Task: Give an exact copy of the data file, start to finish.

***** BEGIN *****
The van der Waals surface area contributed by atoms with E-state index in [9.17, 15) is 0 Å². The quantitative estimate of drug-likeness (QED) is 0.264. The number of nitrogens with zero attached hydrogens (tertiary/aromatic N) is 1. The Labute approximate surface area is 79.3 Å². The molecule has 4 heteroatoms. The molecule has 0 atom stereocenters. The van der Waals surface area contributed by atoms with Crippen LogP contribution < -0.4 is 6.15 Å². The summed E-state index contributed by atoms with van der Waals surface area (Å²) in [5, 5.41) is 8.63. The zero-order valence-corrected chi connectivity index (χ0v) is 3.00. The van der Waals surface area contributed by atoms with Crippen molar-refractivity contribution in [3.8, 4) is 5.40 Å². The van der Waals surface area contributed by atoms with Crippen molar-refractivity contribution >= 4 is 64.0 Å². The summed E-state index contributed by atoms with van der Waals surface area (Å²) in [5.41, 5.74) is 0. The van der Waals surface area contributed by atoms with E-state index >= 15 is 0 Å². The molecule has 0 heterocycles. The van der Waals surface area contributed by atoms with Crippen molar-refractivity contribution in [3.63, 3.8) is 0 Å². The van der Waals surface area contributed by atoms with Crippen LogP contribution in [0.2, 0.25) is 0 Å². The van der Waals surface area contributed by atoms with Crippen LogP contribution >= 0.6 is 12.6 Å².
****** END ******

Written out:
The van der Waals surface area contributed by atoms with E-state index in [9.17, 15) is 0 Å². The quantitative estimate of drug-likeness (QED) is 0.264. The number of nitrogens with zero attached hydrogens (tertiary/aromatic N) is 1. The Labute approximate surface area is 79.3 Å². The molecule has 4 heteroatoms. The molecule has 0 atom stereocenters. The van der Waals surface area contributed by atoms with Crippen LogP contribution < -0.4 is 6.15 Å². The summed E-state index contributed by atoms with van der Waals surface area (Å²) in [5, 5.41) is 8.63. The zero-order valence-corrected chi connectivity index (χ0v) is 3.00. The van der Waals surface area contributed by atoms with Crippen molar-refractivity contribution in [3.8, 4) is 5.40 Å². The van der Waals surface area contributed by atoms with Crippen molar-refractivity contribution >= 4 is 64.0 Å². The summed E-state index contributed by atoms with van der Waals surface area (Å²) in [5.41, 5.74) is 0. The van der Waals surface area contributed by atoms with E-state index >= 15 is 0 Å². The molecule has 0 heterocycles. The van der Waals surface area contributed by atoms with Crippen molar-refractivity contribution in [3.63, 3.8) is 0 Å². The van der Waals surface area contributed by atoms with Crippen LogP contribution in [0.2, 0.25) is 0 Å². The van der Waals surface area contributed by atoms with Crippen LogP contribution >= 0.6 is 12.6 Å².